Contact and socialization with people is kept to a minimum as is that with other dogs excepting those littermates that are destined for the same vocation. The dogs are fed in the presence of sheep, sleep with the sheep, socialize and communicate with the sheep and age permitting allowed to follow the sheep about during their grazing. By the time sixteen weeks are up that dog(s) will now identify with sheep as its primary social companions; not dogs…not people! In essence that dog will take appropriate protective measures to ensure that no harm befalls the sheep, even against human beings.
Have you ever encountered a dog that just doesn't get on with other dogs, strangers or with any animal for that matter? Such a dog is that way because it was never properly socialized within the timeframe of the critical period of socialization. Before I continue along this thread however there's a point I wish to stress here. Because of years of selective breeding, certain dog breeds are naturally predisposed to exhibiting specific behaviour and mannerisms that are hereditary in nature. Thus for example, the retriever breed of dogs will have a natural and inherent tendency to retrieve whether or not such behaviour is encouraged during the critical period of socialization.
Certain breeds of dog are natural water lovers for the mere fact that over the years of selective breeding such a trait has been greatly magnified. Such dogs will, in appropriate circumstances, exhibit those inherited traits whether or not they were performed when the dog was still a puppy.
When I was a kid we had a Labrador mix dog that once trailed us to the campus swimming pool. One moment my siblings and I were happily splashing about in the pool with the other kids, next thing…we heard shouting and yelling and a right ole ruckus. We soon knew why. Our Labrador mix, named Nip, had followed us to the swimming pool and saw absolutely no reason why he shouldn't join us (his primary social companions) in the pool for a dip. Nip was about 7 months at the time and other than his bath times (which he detested) he had never been introduced to water nor had he ever shown any particular affiliation for it. Yet on that day, there he was doggy paddling towards us in the pool like a pro, as if for all the world that was what he had been destined to do!
The point I'm making here is that certain traits in certain breeds of dog cannot be totally switched off for the fact they have been exaggerated through selective breeding over the span of multiple generations and in appropriate conditions those traits will manifest!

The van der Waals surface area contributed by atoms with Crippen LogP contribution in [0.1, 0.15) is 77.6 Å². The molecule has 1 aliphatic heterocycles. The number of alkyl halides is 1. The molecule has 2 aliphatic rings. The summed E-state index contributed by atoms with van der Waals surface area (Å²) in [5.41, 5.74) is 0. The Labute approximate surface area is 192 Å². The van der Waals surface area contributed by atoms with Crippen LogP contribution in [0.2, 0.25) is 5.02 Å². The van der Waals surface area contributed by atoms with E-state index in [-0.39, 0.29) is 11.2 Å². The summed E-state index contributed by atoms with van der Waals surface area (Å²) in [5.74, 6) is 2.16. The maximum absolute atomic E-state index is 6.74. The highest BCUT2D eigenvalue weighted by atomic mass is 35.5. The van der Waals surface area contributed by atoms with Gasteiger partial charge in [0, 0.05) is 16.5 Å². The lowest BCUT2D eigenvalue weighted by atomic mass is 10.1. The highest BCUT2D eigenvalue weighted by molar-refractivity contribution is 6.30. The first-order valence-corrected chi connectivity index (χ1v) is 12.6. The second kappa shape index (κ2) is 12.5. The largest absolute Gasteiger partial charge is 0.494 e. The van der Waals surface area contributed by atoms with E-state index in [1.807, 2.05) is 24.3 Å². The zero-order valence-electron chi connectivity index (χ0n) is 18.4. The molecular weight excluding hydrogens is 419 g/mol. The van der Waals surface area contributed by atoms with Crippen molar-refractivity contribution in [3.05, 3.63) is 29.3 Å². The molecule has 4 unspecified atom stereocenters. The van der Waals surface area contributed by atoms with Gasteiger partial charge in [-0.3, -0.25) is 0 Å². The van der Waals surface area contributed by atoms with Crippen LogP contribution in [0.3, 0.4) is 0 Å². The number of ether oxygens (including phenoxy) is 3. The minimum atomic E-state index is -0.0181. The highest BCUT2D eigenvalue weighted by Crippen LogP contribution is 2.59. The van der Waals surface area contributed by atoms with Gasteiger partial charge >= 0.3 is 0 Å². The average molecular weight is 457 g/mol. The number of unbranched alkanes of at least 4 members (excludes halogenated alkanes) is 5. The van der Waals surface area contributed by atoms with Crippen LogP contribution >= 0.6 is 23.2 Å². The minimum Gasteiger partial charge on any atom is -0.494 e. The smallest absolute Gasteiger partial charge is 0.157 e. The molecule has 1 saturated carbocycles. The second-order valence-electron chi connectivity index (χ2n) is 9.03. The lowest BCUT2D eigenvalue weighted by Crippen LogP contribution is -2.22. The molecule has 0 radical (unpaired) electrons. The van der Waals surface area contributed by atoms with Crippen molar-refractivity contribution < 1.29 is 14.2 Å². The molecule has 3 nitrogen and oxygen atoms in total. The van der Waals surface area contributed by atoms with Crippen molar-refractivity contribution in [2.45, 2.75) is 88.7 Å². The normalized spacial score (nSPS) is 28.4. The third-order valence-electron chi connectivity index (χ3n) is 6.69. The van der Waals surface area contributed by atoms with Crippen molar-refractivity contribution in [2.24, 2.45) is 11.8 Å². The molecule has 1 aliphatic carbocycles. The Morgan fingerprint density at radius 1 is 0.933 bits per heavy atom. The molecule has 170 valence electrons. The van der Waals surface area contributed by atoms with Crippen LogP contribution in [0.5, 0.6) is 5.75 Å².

Take the case of the so-called dangerous dog breeds, of which perhaps the Pitbull and the Rottweiler spring foremost to mind. There is an element of truth warranting the dangerous-dog moniker for these dogs for the simple reason that some unethical dog breeders have selectively bred their dogs for the aggressive trait. Why? So their dogs may be more vicious and efficient fighters in the dog pit! Like the case of my dog Nip, in certain circumstances those inherited aggressive traits may one day manifest seemingly out of nowhere.
Why You Should Socialize Your Dog Early On
Whether or not your dog is going to be an apartment dweller or an animal living on a farm, it is important to socialize your dog within the critical period. This is especially true for apartment dwelling dogs that live in the city because they are routinely going to rub shoulders with other dogs, other animals as well as people. Obviously if you wish to avoid having to pay out hefty fees and penalties (and perhaps seeing your dog be put down) because your anti-social pet keeps attacking other pets and people, then it is of vital importance to take the appropriate measures to see that your dog is properly and timely socialized.
f your dog is to co-exist with other animals in the household such as a cat, then for purposes of a harmonious coexistence, that dog, as a puppy, should be introduced early on to the other animal whereby it will regard that animal as a social companion and not as prey or foe. Early socialization of one's dog has both subtle and in-your-face manifestations. The subtle manifestations could be the difference between a confident and outward-going dog to one that is shy and unusually submissive. I've already discussed some of the overt (in-your-face) manifestations of socialization which include identification of social companions and getting along with others.